secondary. Figure 1-11(A) offers the least protection due to the slow acting fuses normally used
in this configuration. In the arrangement of Figure 1-11(B), the secondary circuit is
sectionalized and the faulted section can be isolated by the fuses.
The third scheme, shown in Figure 1-11(C), utilizes special transformers designed exclusively
for banked secondary operation. These transformers, known as completely self-protecting
transformers for banking (CSPB), contain in one integral unit the high-voltage protective link
and the two secondary breakers. When excessive current flows in one of the breakers, it will trip
independently of the other. Fault current protection and sectionalizing of secondary banks are
more efficiently accomplished by this method.
1.6 EMERGENCY AND STANDBY POWER SYSTEMS. The principle and practices of
emergency and standby power systems is presented in this section. Mobile equipment and
uninterruptible power supply (UPS) systems are also discussed. Technical information is
included on typical equipment and systems.
188.8.131.52 Emergency Power System. An emergency power system is an independent reserve
source of electric energy. Upon failure or outage of the normal or primary power source, the
system automatically provides reliable electric power within a specified time. The electric power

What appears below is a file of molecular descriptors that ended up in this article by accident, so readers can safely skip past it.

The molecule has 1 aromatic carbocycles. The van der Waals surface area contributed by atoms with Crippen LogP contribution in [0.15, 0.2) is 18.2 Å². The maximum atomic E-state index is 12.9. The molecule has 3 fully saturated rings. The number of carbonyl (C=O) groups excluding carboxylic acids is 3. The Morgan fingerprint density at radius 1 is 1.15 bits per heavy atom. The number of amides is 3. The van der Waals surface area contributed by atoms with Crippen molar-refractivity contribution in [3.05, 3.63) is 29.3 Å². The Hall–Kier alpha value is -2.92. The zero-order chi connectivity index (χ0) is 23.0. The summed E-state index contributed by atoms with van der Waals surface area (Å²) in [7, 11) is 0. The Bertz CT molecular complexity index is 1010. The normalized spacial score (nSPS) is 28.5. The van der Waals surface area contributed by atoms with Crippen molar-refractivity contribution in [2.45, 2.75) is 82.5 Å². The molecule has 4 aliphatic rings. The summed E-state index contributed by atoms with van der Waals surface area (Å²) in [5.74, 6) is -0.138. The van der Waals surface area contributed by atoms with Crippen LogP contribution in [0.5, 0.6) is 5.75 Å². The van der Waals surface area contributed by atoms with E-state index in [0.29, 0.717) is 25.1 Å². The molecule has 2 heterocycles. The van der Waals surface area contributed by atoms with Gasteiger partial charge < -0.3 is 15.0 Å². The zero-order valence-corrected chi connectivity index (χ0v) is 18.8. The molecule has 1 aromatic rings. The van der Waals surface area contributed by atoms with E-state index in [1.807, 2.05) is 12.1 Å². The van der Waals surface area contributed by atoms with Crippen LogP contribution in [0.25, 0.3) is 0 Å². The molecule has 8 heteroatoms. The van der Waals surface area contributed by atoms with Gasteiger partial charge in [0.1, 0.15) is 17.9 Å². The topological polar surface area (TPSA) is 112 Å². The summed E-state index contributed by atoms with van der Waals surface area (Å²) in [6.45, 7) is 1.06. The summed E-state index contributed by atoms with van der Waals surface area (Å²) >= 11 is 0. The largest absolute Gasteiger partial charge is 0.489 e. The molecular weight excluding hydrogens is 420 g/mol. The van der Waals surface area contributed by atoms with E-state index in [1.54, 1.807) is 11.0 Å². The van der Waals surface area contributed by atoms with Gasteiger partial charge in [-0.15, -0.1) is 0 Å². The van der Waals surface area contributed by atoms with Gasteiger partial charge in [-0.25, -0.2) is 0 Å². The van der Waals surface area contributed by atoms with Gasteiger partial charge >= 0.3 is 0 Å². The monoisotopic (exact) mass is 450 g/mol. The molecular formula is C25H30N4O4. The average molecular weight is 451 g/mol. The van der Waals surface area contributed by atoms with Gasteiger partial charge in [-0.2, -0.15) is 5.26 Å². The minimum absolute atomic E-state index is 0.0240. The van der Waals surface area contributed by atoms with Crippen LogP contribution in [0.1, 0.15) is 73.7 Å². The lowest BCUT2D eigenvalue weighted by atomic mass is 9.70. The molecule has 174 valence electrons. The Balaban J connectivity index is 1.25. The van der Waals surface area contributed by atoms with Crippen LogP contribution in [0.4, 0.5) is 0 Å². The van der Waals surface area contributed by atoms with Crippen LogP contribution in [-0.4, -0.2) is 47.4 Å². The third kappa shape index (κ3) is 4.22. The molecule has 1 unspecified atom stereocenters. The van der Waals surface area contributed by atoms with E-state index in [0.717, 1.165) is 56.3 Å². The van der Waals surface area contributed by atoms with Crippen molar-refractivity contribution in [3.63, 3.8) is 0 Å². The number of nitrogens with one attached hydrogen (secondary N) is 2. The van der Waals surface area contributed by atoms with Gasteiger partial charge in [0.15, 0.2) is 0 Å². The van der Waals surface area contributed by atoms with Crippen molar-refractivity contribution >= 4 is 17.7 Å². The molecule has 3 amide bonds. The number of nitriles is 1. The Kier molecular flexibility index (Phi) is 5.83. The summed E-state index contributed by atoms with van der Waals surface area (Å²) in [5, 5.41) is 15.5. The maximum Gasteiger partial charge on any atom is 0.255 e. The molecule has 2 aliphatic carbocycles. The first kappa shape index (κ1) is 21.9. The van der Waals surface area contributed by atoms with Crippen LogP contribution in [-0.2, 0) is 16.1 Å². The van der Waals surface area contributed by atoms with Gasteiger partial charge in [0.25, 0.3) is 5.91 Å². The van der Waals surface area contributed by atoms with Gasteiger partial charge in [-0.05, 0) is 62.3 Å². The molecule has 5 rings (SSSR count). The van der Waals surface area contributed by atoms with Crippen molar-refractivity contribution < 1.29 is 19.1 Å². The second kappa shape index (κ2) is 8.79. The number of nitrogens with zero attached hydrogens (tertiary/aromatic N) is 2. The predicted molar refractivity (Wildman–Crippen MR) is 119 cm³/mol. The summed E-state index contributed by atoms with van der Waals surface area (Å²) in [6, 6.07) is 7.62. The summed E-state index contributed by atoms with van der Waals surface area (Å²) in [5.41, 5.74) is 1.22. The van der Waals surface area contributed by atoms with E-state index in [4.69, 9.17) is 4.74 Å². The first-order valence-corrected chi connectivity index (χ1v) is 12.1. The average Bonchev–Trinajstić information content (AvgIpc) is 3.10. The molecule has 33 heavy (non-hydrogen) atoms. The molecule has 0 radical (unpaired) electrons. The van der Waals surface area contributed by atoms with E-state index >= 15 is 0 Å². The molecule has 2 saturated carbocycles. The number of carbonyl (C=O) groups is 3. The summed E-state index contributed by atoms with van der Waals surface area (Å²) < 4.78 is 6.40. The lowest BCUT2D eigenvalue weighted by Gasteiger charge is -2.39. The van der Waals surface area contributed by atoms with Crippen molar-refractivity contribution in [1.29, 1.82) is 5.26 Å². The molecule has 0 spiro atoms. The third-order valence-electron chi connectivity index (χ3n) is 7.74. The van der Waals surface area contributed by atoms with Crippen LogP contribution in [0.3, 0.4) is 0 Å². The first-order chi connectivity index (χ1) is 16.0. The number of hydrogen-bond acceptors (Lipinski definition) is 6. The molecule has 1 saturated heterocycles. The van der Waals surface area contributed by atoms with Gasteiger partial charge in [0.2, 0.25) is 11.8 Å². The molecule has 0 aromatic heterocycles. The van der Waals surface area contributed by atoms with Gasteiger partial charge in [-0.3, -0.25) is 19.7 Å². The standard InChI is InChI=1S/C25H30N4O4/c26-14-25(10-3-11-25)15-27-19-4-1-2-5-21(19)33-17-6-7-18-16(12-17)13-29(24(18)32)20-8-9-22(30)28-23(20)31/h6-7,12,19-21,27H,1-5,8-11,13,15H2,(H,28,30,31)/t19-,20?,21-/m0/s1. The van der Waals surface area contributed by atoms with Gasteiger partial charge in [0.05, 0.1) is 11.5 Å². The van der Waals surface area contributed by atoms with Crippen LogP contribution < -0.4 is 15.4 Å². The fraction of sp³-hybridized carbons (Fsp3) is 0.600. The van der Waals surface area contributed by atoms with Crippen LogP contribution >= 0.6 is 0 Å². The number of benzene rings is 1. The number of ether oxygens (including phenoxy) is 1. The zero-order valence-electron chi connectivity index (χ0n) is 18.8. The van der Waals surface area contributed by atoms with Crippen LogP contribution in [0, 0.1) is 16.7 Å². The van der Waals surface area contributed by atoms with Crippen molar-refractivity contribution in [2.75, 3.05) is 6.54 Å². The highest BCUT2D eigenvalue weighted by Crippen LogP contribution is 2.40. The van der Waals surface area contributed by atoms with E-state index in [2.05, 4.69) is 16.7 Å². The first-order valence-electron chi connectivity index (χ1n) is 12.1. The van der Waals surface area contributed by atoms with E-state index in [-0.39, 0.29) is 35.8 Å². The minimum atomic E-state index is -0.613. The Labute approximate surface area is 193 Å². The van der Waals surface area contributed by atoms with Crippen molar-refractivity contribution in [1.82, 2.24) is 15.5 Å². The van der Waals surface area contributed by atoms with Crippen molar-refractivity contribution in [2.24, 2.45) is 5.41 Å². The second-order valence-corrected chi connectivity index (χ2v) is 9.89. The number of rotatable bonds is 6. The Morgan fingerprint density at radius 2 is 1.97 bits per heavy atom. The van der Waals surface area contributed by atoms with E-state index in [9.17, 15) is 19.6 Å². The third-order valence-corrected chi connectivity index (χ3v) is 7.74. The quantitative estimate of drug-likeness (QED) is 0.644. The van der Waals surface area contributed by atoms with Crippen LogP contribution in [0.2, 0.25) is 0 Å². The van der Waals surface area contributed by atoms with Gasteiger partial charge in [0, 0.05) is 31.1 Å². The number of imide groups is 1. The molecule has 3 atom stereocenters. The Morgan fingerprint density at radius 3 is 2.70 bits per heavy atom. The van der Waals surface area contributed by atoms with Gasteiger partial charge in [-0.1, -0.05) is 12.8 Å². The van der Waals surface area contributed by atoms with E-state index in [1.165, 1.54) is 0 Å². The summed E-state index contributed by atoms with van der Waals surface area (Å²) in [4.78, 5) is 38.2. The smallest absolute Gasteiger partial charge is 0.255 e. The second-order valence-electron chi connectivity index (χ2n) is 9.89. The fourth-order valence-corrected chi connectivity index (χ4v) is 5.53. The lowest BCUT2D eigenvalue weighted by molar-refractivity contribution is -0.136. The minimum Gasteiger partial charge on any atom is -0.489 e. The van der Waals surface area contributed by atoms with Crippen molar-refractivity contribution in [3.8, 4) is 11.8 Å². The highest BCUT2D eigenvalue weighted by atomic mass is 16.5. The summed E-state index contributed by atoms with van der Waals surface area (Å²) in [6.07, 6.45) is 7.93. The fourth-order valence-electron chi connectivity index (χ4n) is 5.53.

is provided to critical devices and equipment whose failure to operate satisfactorily would
jeopardize the health and safety of personnel or result in damage to property. The emergency
power system is usually intended to operate for a period of several hours to a few days. See
NAVFAC MO-322 for testing procedures.
184.108.40.206 Standby Power System. An independent reserve source of electric energy which,
upon failure or outage of the normal source, provides electric power of acceptable quality and
quantity so that the user's facilities may continue satisfactory operation. The standby system is
usually intended to operate for periods of a few days to several months, and may augment the
primary power source under mobilization conditions.
220.127.116.11 Uninterruptible Power Supply (UPS). UPS is designed to provide continuous
power and to prevent the occurrence of transients on the power service to loads which cannot
tolerate interruptions and/or transients due to sensitivity or critical operational requirements.
1.6.2 System Description.
18.104.22.168 Emergency Power Systems. Emergency power systems are of two basic types:
(a) An electric power source separate from the prime source of power, operating in
parallel, which maintains power to the critical loads should the prime source fail.